My limited search did make me think of this on a grander level, as in people I know, as I’m sure we all do, who never give but always take and/or why women have such a hard time rooting for each other, as if someone else’s success somehow takes away from our own. Why sometimes I don’t want to give. Why I have to make a point to remember I want us all to win.

And that maybe, much like I shout I CHOOSE PEACE when I find myself in a negative mental loop, I need to start yelling THAT’S A SCARCITY MENTALITY when I catch myself wondering if my neck is too wrinkled or thinking that I need a certain object to make my life better or catch myself feeling angry that I have to donate $5 to that person’s office birthday fund when everyone knows she doesn’t donate herself, even though $5 means nothing to me.

Uh, I might have some unresolved issues to work through.

I find this quite fascinating and I’ll follow up after I read “Scarcity.” I would really, truly love to hear your thoughts on this topic. I don’t pretend to be an expert on this after one conversation with my brilliant kid and a quick search.

Link HERE: The NPR story on the authors of “Scarcity” and what they learned in their research. It’s a quick read.

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10 thoughts on “Scarcity myth

  1. sarahn says:

    So I read this right after walking upstairs thinking “I better get a job soon, I can’t live in savings forever” (been off since feb and just spent a month in Europe). Those thoughts had followed this thought “gosh, I’m so lucky at 3:30am when I’m jet lagged with a cold, that I can go make myself a cup of tea and bring it to bed and no wake or worry anyone. My little loft and my comfort”. So… both sides of the coin. I’m lucky to have my own place and be ahead on the mortgage by a ton, but also, to not forget that it comes from my work, my savings, my frugality, my privilege too.

    I grapple with a lot of thoughts and demons when travelling (hyperbole). I watched others on my tour traipse back to the bus with lemon decorated decor and internally rolled my eyes at more crap that’ll clutter their homes – I actually talked to the American Mum about how I was a minimalist, or attempted one. But I get stuck in the thoughts of “why am I such a grinch? Why do I bemoan all the souvenirs?” Not that I’m sitting here wishing I had a lemon whatever (lemons being a STRONG theme of the Italian souvenirs I saw). I welcome the souvenir shops as places to browse; as a non verbal cue that I’m in a touristy area, people will speak English, I will find something of note nearby. But I don’t really buy anything.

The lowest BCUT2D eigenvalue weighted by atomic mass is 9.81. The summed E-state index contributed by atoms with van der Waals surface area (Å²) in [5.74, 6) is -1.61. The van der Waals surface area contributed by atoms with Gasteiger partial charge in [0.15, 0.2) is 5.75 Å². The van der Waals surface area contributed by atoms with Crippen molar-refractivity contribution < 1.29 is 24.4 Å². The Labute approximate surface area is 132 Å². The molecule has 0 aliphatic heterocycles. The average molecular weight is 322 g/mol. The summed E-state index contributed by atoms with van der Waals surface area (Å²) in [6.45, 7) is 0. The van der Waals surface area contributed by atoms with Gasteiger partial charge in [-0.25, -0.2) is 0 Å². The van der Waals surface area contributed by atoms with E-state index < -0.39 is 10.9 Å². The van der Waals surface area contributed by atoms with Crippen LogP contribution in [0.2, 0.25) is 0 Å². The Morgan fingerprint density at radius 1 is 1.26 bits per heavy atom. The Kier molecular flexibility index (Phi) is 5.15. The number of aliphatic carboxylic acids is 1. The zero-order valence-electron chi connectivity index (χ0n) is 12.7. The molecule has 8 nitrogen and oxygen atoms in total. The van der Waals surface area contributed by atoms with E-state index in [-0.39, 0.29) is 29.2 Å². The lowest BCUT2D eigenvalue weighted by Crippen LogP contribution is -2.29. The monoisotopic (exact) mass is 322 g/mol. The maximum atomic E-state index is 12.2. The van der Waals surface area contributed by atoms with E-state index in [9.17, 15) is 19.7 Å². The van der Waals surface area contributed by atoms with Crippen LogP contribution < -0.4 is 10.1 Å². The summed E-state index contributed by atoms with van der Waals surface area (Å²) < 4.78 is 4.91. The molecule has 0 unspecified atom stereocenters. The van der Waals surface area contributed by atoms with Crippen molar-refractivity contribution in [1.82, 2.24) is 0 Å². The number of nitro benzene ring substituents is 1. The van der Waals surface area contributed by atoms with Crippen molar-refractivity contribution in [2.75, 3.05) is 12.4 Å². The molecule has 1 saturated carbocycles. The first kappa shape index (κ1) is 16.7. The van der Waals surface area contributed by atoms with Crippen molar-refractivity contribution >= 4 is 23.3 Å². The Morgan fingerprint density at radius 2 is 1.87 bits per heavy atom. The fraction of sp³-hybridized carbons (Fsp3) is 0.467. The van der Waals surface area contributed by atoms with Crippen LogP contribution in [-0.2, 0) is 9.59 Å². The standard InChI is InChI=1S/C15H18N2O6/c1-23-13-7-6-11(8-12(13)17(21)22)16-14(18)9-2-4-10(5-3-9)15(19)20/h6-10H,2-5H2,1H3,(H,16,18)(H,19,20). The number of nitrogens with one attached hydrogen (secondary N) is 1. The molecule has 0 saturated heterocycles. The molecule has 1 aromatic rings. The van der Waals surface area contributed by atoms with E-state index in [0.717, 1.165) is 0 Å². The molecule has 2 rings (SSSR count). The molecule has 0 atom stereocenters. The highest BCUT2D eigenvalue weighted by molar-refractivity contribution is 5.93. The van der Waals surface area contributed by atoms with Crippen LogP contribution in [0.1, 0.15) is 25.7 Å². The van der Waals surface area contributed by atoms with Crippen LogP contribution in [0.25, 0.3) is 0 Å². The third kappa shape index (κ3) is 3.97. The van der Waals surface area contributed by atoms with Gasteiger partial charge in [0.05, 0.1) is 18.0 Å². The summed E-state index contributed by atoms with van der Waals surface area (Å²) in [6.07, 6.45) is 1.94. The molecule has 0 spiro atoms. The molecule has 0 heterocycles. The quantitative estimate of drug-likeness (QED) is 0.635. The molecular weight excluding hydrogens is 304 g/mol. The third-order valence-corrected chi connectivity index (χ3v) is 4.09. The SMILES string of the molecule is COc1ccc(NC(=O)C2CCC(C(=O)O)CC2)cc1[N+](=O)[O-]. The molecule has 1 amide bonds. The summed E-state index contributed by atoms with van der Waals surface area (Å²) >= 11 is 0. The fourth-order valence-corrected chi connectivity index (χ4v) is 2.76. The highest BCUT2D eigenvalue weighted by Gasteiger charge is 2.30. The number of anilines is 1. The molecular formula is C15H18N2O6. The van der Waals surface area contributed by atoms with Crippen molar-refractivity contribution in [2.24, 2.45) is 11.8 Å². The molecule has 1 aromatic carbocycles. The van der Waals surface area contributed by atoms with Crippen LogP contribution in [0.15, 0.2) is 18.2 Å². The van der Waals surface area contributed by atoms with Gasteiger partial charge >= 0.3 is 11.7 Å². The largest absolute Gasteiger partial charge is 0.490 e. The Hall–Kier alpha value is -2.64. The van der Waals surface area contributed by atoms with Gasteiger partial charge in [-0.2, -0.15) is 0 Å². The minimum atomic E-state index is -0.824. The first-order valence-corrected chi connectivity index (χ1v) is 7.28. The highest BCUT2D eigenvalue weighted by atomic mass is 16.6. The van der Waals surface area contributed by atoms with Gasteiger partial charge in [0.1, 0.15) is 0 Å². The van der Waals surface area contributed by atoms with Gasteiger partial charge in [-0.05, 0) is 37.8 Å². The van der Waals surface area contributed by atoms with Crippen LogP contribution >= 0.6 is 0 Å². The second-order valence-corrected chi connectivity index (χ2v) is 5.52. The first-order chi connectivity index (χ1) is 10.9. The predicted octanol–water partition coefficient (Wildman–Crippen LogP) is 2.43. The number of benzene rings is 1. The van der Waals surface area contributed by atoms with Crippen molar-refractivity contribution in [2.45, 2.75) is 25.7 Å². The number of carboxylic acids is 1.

The two “almost” purchases I still think about from the trip: a $300 gold cross pendant in Dubrovnik. And a more expensive Swarovski ring from Sorrento. I bought neither due to their price tags. They’d be nice to have now. But? So? They’re just adornments. Life isn’t worse without them.

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    • Jenni says:

      In a way not buying those expensive items has bought you freedom from having to be responsible for them, take care of them and store them properly, not lose them etc. I tend to think of expensive and very sentimental items as a burden now. All those souvenirs that the other tourists were buying are just going to end up in landfill. And yes I feel like a grinch also!

      Liked by 1 person

    • Trisha Walker says:

      Well, financial scarcity is a bit more glaring and pressing than emotional, so I get worrying over landing a new job. Money is terrible and yet, we need it to live.

      And I agree with Jenni: Not buying those items means you don’t have to worry about them later. It’s not so much being a grinch about it as honoring the choices you’ve made on the minimalism front. Or maybe I’m just saying that because I’m not a fan either. 😉

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  2. Jenni says:

    I have read about the scarcity mindset, it is really fascinating and when I thought it through it really helped me to ignore all the sales and ‘what if I miss out on this great bargain?” mind set. There will always be more.

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    • Trisha Walker says:

      There is always more. Way, way more! Acknowledging the mindset and being able to compare that with reality (that I’m not missing anything by a long shot) has been very eyeopening.

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  3. Diane says: